In the last couple of months, the sharp reversion in oil prices has certainly caught the world’s attention. While the majority of economists and analysts continue to expect incorrectly that falling oil prices are a positive input to economic growth, the reality is that it is not. The negative impact to economic growth from the decline in oil prices are quite considerable when you consider that almost 40% of all the jobs created since 2009 have been in energy related industries. While the economists and analysts are hopeful for a sharp recovery in oil prices, the current decline in oil prices is nothing more than a return to historical normalcy.
Since the ultimate goal of the ongoing hacking scare tactic appears to be the implementation of an Internet "Kill switch" which would likely be achieved by a controlled take down of the energy grid to demonstrate just how scary "hackers" may be, here comes the "other" Korea with an appetizer of what is to come to the US on short notice. According to RT, a South Korean nuclear plant operator’ computer system was hacked. The perpetrator has leaked blueprints and manuals, says if his demands for three reactors’ closure aren’t met, those living near the facilities should “stay away” from home.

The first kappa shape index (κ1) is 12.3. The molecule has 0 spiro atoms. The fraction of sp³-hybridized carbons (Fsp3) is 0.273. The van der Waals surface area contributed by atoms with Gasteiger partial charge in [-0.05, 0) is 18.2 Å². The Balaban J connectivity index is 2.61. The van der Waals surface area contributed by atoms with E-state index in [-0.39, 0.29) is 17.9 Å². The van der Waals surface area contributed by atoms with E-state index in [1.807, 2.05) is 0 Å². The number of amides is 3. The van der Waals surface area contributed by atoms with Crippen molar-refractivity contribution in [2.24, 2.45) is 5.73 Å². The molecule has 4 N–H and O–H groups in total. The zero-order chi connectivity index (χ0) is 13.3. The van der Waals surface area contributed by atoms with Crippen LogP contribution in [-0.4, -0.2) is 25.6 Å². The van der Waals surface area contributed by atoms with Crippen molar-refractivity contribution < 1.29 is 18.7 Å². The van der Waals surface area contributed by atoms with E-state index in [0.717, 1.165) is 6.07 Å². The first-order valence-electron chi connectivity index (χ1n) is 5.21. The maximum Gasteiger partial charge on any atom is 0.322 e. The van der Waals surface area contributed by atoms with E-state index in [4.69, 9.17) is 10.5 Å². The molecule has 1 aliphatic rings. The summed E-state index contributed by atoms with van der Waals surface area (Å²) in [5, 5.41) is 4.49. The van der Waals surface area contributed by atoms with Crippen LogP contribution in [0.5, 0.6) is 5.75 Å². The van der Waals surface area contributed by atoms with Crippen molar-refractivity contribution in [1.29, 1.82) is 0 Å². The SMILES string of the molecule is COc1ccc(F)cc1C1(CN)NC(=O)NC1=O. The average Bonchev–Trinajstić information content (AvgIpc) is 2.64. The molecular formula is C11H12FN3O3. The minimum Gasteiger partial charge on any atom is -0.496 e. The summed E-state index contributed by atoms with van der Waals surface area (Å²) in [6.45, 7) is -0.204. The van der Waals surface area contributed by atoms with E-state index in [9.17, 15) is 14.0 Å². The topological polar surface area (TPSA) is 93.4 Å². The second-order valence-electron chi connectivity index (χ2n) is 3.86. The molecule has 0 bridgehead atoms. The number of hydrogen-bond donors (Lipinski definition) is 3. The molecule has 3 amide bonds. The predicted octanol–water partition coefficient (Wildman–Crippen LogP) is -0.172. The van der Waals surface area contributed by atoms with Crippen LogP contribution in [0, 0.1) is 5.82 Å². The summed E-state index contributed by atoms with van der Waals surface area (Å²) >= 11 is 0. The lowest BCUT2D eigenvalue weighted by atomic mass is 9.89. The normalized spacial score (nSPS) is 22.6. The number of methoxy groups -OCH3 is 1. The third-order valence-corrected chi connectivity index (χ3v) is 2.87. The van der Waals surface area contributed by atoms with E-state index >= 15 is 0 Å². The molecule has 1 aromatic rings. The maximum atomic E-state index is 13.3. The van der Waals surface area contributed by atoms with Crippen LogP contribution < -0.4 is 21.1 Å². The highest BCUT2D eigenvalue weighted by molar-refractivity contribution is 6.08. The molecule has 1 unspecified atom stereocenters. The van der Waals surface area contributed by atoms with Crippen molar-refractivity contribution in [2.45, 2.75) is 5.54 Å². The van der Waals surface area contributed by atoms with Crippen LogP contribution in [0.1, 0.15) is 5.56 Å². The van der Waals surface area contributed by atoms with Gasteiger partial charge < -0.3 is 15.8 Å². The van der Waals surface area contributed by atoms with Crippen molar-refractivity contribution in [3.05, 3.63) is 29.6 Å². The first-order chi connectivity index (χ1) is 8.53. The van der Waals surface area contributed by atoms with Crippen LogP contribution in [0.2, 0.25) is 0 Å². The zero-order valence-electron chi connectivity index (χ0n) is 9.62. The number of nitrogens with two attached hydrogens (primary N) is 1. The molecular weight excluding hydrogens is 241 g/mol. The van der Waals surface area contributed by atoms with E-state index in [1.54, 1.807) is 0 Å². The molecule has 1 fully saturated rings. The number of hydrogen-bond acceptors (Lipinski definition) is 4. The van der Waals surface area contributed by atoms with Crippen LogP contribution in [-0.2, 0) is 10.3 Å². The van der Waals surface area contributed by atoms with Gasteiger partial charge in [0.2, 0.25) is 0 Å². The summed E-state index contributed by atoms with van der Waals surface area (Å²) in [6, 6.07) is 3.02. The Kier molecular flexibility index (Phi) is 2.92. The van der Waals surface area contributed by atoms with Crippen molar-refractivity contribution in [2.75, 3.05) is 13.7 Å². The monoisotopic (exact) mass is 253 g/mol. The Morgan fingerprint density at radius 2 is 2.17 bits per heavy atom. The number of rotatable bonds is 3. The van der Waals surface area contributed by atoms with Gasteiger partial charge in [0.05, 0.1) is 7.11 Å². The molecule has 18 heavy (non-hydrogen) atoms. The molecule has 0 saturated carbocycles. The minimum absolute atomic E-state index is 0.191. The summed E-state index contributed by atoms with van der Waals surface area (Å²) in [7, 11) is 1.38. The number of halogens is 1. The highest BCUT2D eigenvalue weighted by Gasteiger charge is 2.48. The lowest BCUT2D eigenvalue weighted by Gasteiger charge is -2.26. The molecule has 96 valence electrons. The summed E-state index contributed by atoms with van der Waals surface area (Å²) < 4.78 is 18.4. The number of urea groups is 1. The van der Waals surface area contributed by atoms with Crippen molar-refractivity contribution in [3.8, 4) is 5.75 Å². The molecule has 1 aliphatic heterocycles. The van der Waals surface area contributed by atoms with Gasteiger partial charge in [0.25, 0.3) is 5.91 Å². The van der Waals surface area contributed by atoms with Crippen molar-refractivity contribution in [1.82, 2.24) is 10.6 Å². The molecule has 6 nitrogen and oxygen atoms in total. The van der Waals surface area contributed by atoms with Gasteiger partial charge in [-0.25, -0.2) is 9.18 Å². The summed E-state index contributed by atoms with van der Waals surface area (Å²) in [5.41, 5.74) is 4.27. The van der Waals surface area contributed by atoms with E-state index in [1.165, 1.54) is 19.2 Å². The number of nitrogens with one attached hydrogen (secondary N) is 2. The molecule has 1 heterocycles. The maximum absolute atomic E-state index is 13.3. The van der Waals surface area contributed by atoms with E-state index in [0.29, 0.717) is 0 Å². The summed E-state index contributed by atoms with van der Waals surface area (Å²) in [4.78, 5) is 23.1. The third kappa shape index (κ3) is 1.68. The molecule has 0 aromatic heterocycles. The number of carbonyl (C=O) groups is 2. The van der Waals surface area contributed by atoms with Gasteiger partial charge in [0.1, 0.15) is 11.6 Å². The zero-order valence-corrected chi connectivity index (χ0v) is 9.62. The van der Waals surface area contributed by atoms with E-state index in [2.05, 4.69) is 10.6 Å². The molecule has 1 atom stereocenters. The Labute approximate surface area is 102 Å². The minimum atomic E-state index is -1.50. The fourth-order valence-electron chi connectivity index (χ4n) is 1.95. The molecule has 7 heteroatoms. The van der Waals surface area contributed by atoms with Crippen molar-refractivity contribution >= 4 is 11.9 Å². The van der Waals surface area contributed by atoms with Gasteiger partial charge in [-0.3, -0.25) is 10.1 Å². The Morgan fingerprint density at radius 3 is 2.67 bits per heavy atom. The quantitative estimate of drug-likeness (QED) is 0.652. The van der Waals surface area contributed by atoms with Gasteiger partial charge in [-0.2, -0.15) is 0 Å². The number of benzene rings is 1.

But, but, but... who would buy bonds when they only yield 2%? It appears, for the 10th year in a row that the smartest people in the room have been totally and utterly wrong about the direction of interest rates. As 2014 draws to a close with stocks at all-time highs and 1% of the nation cock-a-hoop at the wealth being created, we wondered just how many know that mid- to long-duration bonds are up around 24% year-to-date, almost triple the 8.3% gains for The Dow...
ConvergEx's Nick Colas quarterly review of “Off the grid” economic indicators tells a story somewhat less sanguine than the typical government data. Confidence is returning, yes. But consider just how low it got: the top 3 Google autofills for “I want to sell my …” featured “kidney” for the first 3 quarters of this year. It was replaced in the current quarter with “Laptop”. Progress, of a sort...
And so, what is perhaps the greatest marketing campaign in movie history, comes to a close with the following update from Bloomberg, Sony executives talking about possibility of releasing “The Interview” on Dec. 25 during a conference call scheduled for 10am in Dallas, Dallas News reports, citing people familiar.
The terrorists un-win!
The Greater Abomination: Washington's Lies About TARP's "Success" Are Worse Than The Original Bailouts, Part ISubmitted by Tyler Durden on 12/23/2014 - 11:38